Advice about Spices

TOSS MOST OF YOUR SPICES—ESPECIALLY THAT GROUND CUMIN.

Ground spices die quickly. So give them a whiff—if they don’t smell like anything, they won’t taste like anything. And if they don’t taste like anything, you’re cooking with a flavorless, brown powder.

After measuring your dried spices and herbs to add to your dish, crush the ingredients for added flavor.

An easy method for testing herb and spice combinations is to mix them with small amounts of a mild cheese, like cream cheese. Allow them to sit for at least an hour, then sample your blends, noting which flavors you most enjoy. Be sure to label the samples so you’ll know how to duplicate or modify each to suit your taste.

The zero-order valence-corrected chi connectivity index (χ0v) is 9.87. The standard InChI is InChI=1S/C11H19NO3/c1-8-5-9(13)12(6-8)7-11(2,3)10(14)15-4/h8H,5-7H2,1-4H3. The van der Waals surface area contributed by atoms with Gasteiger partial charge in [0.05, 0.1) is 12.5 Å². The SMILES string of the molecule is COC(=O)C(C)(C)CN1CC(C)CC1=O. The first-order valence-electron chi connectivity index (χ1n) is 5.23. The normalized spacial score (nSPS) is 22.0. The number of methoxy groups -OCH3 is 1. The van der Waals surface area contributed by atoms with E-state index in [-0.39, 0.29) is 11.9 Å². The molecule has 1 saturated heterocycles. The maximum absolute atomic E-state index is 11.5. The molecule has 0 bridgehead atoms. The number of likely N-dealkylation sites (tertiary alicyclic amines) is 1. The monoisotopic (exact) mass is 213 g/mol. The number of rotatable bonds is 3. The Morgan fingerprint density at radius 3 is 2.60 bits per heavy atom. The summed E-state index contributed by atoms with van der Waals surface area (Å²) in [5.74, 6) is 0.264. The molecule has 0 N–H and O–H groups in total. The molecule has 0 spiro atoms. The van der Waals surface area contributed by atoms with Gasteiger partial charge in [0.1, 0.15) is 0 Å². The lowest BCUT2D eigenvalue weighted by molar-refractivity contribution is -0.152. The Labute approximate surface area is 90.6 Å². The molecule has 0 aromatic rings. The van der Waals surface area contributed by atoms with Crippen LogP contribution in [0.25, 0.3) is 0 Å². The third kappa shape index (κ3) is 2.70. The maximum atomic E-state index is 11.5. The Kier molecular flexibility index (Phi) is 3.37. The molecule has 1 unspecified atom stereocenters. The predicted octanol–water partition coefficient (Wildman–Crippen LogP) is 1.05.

Complimentary Herbs

As a beginner, you may want to stick with herbs and spices that are known to complement each other. Common flavor families include:

Bouquet Garnis — basil, bay, oregano, parsley
Herbal — basil, marjoram, rosemary, thyme
Hot — chili peppers, cilantro, cumin, garlic
Pungent — celery, chili peppers, cumin, curry, ginger, black pepper
Spicy — cinnamon, ginger, black pepper, star anise
Sweet — allspice, anise, cinnamon, cloves, nutmeg

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